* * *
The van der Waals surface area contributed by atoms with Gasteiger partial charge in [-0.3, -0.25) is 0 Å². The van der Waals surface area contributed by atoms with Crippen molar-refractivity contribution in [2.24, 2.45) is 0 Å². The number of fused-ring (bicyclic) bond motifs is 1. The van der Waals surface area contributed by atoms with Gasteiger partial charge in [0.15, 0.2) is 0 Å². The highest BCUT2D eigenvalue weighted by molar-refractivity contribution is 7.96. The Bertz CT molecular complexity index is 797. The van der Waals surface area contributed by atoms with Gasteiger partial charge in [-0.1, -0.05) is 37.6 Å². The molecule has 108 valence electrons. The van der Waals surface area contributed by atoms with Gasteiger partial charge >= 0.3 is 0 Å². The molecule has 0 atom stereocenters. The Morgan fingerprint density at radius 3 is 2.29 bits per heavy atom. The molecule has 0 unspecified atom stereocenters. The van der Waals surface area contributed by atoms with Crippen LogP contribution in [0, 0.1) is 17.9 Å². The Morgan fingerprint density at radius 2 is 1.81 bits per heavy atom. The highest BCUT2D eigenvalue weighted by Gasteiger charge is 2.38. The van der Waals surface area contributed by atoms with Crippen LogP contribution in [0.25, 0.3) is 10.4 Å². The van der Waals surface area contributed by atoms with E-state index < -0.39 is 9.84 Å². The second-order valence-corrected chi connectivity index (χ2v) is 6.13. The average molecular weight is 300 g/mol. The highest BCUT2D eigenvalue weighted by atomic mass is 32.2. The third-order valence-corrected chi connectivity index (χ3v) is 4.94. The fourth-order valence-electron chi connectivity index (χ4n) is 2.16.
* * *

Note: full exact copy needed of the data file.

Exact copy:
The van der Waals surface area contributed by atoms with Gasteiger partial charge in [-0.3, -0.25) is 0 Å². The van der Waals surface area contributed by atoms with Crippen molar-refractivity contribution in [2.24, 2.45) is 0 Å². The number of fused-ring (bicyclic) bond motifs is 1. The van der Waals surface area contributed by atoms with Gasteiger partial charge in [0.15, 0.2) is 0 Å². The highest BCUT2D eigenvalue weighted by molar-refractivity contribution is 7.96. The Bertz CT molecular complexity index is 797. The van der Waals surface area contributed by atoms with Gasteiger partial charge in [-0.1, -0.05) is 37.6 Å². The molecule has 108 valence electrons. The van der Waals surface area contributed by atoms with Gasteiger partial charge >= 0.3 is 0 Å². The molecule has 0 atom stereocenters. The Morgan fingerprint density at radius 3 is 2.29 bits per heavy atom. The molecule has 0 unspecified atom stereocenters. The van der Waals surface area contributed by atoms with Crippen LogP contribution in [0, 0.1) is 17.9 Å². The Morgan fingerprint density at radius 2 is 1.81 bits per heavy atom. The highest BCUT2D eigenvalue weighted by Gasteiger charge is 2.38. The van der Waals surface area contributed by atoms with Crippen LogP contribution in [0.25, 0.3) is 10.4 Å². The van der Waals surface area contributed by atoms with E-state index < -0.39 is 9.84 Å². The second-order valence-corrected chi connectivity index (χ2v) is 6.13. The average molecular weight is 300 g/mol. The highest BCUT2D eigenvalue weighted by atomic mass is 32.2. The third-order valence-corrected chi connectivity index (χ3v) is 4.94. The fourth-order valence-electron chi connectivity index (χ4n) is 2.16.